Casa Crema, Playa San Miguel, Costa Rica
random adventures

my volunteer & adventure trip to Costa Rica, day 2, Playa San Miguel

This is the second in a series of posts, one for each day, of an incredible 2-week volunteer & adventure trip to Costa Rica in December 2022. I wasn’t sure this trip would happen, but luckily it did.

Here is my volunteer & adventure trip to Costa Rica, day 2, Playa San Miguel. We piled in the van, embarking on the next part of our adventure. It was approximately a 5-hour ride from San Jose to our next destination Playa San Miguel. We made a couple of stops to break it up. First, at a market to get some snacks, then at an outdoor buffet to have a traditional lunch. It consisted of rice, beans, many meat options, and salad. While enjoying this delicious lunch & being serenaded by a xylophone, we admired the handiwork of the carved tables. They were made out of the beautiful national hardwood tree of Costa Rica, the Guanacaste.

google maps

on the road

We made an additional quick stop before lunch so Dara, the group’s youngest traveler, could get a Churchhill. The name comes from the creator’s likeness to the British politician Sir Winston Churchill and is a famous snow cone in Costa Rica. It consists of ice, syrup, condensed milk, powdered milk, ice cream & tamarind, a tropical fruit. I didn’t know what a Churchill was either but by the smile on her face, it was pretty delicious.

bingo & howler monkeys

As we piled back in the van, Jana handed out a bingo sheet that featured many Costa Rican staples. Besides passing the time driving, it was a great way to learn more about Costa Rican culture. Some easy items like colones (Costa Rican currency) and some more challenging things were on it. Soon Ozzy was pulling over so we could jump out to see the family of howler monkeys that Jana expertly spotted. Have you ever heard the sound a howler monkey makes? It’s like an intense, deep bark. Nothing at all that I would guess from what they look like!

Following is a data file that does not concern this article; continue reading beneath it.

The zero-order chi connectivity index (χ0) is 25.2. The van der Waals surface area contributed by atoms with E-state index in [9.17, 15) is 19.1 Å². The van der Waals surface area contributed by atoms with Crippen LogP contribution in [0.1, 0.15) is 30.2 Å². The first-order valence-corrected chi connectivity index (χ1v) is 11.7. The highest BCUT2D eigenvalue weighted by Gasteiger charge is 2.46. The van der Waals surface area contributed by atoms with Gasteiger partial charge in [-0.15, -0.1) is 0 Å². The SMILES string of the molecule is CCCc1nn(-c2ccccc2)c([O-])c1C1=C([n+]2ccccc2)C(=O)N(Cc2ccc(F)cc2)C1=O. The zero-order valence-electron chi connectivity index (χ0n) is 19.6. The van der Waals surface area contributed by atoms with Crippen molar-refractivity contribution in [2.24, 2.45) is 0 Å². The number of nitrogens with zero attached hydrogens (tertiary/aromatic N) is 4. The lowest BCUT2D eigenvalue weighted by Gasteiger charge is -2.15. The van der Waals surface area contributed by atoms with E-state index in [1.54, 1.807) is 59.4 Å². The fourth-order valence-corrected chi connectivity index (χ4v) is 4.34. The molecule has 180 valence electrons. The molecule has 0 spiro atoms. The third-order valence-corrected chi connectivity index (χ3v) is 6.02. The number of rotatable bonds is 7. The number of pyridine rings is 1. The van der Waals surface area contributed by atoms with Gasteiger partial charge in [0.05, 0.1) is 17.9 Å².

Music I use:

casa crema

Not long after the monkey sighting, we arrived at Casa Crema. It is located in Playa San Miguel in the southeastern Nicoya Peninsula (SPN) of Costa Rica. The group was split up between two houses across the street from the station house, where we would meet for meals & meetings. Between our houses was a covered communal space with a hammock, tables & chairs. It also had an ample beautiful green space with colorful tropical flowers, coconut trees & lots of critters running around.

prepping for turtle patrol

For the next three nights, we were on turtle patrol. To learn about the conservation effort we were helping with, we had a presentation by the organizers of CREMA (Center for the Rescue of Endangered Marine Species) in collaboration with Turtle Trax. We learned about the four main species of turtles & local conservation efforts being made. Our guides for the next few days were the adorable & enthusiastic Pablo & intern Ann from Utah. We were instructed to wear dark clothes, covered shoes & carry red lights so we could see in the dark without being too intrusive. Once Pablo spotted a turtle about to lay her eggs on the beach, we would assist with the egg relocation to a more secure spot.

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more about CREMA

The Center for the Rescue of Endangered Marine Species (CREMA) began monitoring sea turtle nesting beaches in the southeastern Nicoya Peninsula (SPN) in 2015. Currently, CREMA in partnership with the company Turtle Trax S.A. monitors four nesting beaches in the SPN from the southeast to the northeast: Costa de Oro (2012-2021), San Miguel (1998-2021), Bejuco (2016-2021) and Corozalito (2008-2021).

These projects were created to support the community in protecting sea turtle nests, which were plundered at an excessive rate in the years before the start of this program (Viejobueno et al. 2011).

Four species of sea turtles nest in the SPN: olive ridley turtle (Lepidochelys olivacea), green turtle (Chelonia mydas), leatherback turtle (Dermochelys coriacea), and hawksbill turtle (Eretmochelys imbricata) (Viejobueno et al. 2011).

The most common and abundant species in the Eastern Pacific is the olive ridley turtle, which is currently listed as vulnerable and declining according to the International Union for Conservation of Nature (IUCN) Red List of Threatened Species (Abreu-Grobois & Plotkin 2008). This species has been extensively studied, however, many aspects of its biology and ecology remain unknown, such as its complex strategy of mass reproduction. To learn more, go to

never gets old

sunset in paradise

After a long travel day and an informative presentation, we hung out on the beach, waiting for sunset. And as always, it did not disappoint! We had a delicious dinner, relaxed, and then went to bed. We were excited for day 3, where we would put what we learned about turtle patrol into action!

I hope you enjoyed my volunteer & adventure trip to Costa Rica, day 2, Playa San Miguel. If you missed day 1, click here to catch up from the beginning. A special thanks to my travel mates (& leaders!) for making this an incredible trip and for using some of their photos to supplement mine. Miss you all! 😘

Until the next adventure, my friend!

Pura Vida ❤️

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